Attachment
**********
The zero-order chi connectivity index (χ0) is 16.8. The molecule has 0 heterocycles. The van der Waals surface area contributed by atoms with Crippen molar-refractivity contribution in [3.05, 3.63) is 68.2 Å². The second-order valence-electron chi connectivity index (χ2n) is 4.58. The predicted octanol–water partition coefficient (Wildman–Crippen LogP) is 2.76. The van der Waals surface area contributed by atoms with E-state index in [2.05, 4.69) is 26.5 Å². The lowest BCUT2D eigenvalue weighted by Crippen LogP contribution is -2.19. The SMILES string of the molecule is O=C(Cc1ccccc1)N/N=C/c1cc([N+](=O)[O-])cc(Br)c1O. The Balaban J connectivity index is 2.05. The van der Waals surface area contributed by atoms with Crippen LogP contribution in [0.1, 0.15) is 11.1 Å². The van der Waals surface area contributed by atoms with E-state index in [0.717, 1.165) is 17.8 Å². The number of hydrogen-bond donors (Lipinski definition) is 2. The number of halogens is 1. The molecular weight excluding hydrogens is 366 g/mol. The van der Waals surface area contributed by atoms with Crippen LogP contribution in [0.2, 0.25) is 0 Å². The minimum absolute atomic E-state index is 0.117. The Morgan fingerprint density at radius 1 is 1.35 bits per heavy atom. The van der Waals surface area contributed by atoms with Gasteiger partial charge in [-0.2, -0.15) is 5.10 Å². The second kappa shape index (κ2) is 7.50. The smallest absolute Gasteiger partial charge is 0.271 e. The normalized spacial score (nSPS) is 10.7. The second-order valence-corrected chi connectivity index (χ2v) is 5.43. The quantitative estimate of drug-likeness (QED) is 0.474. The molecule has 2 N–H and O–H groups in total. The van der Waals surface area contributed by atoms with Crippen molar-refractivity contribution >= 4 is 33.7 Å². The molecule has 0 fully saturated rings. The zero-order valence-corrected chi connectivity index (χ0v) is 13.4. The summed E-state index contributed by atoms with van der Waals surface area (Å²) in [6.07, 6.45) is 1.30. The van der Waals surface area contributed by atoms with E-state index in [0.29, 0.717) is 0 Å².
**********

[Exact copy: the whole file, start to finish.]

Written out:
The zero-order chi connectivity index (χ0) is 16.8. The molecule has 0 heterocycles. The van der Waals surface area contributed by atoms with Crippen molar-refractivity contribution in [3.05, 3.63) is 68.2 Å². The second-order valence-electron chi connectivity index (χ2n) is 4.58. The predicted octanol–water partition coefficient (Wildman–Crippen LogP) is 2.76. The van der Waals surface area contributed by atoms with E-state index in [2.05, 4.69) is 26.5 Å². The lowest BCUT2D eigenvalue weighted by Crippen LogP contribution is -2.19. The SMILES string of the molecule is O=C(Cc1ccccc1)N/N=C/c1cc([N+](=O)[O-])cc(Br)c1O. The Balaban J connectivity index is 2.05. The van der Waals surface area contributed by atoms with Crippen LogP contribution in [0.1, 0.15) is 11.1 Å². The van der Waals surface area contributed by atoms with E-state index in [0.717, 1.165) is 17.8 Å². The number of hydrogen-bond donors (Lipinski definition) is 2. The number of halogens is 1. The molecular weight excluding hydrogens is 366 g/mol. The van der Waals surface area contributed by atoms with Crippen LogP contribution in [0.2, 0.25) is 0 Å². The minimum absolute atomic E-state index is 0.117. The Morgan fingerprint density at radius 1 is 1.35 bits per heavy atom. The van der Waals surface area contributed by atoms with Gasteiger partial charge in [-0.2, -0.15) is 5.10 Å². The second kappa shape index (κ2) is 7.50. The smallest absolute Gasteiger partial charge is 0.271 e. The normalized spacial score (nSPS) is 10.7. The second-order valence-corrected chi connectivity index (χ2v) is 5.43. The quantitative estimate of drug-likeness (QED) is 0.474. The molecule has 2 N–H and O–H groups in total. The van der Waals surface area contributed by atoms with Crippen molar-refractivity contribution >= 4 is 33.7 Å². The molecule has 0 fully saturated rings. The zero-order valence-corrected chi connectivity index (χ0v) is 13.4. The summed E-state index contributed by atoms with van der Waals surface area (Å²) in [6.07, 6.45) is 1.30. The van der Waals surface area contributed by atoms with E-state index in [0.29, 0.717) is 0 Å².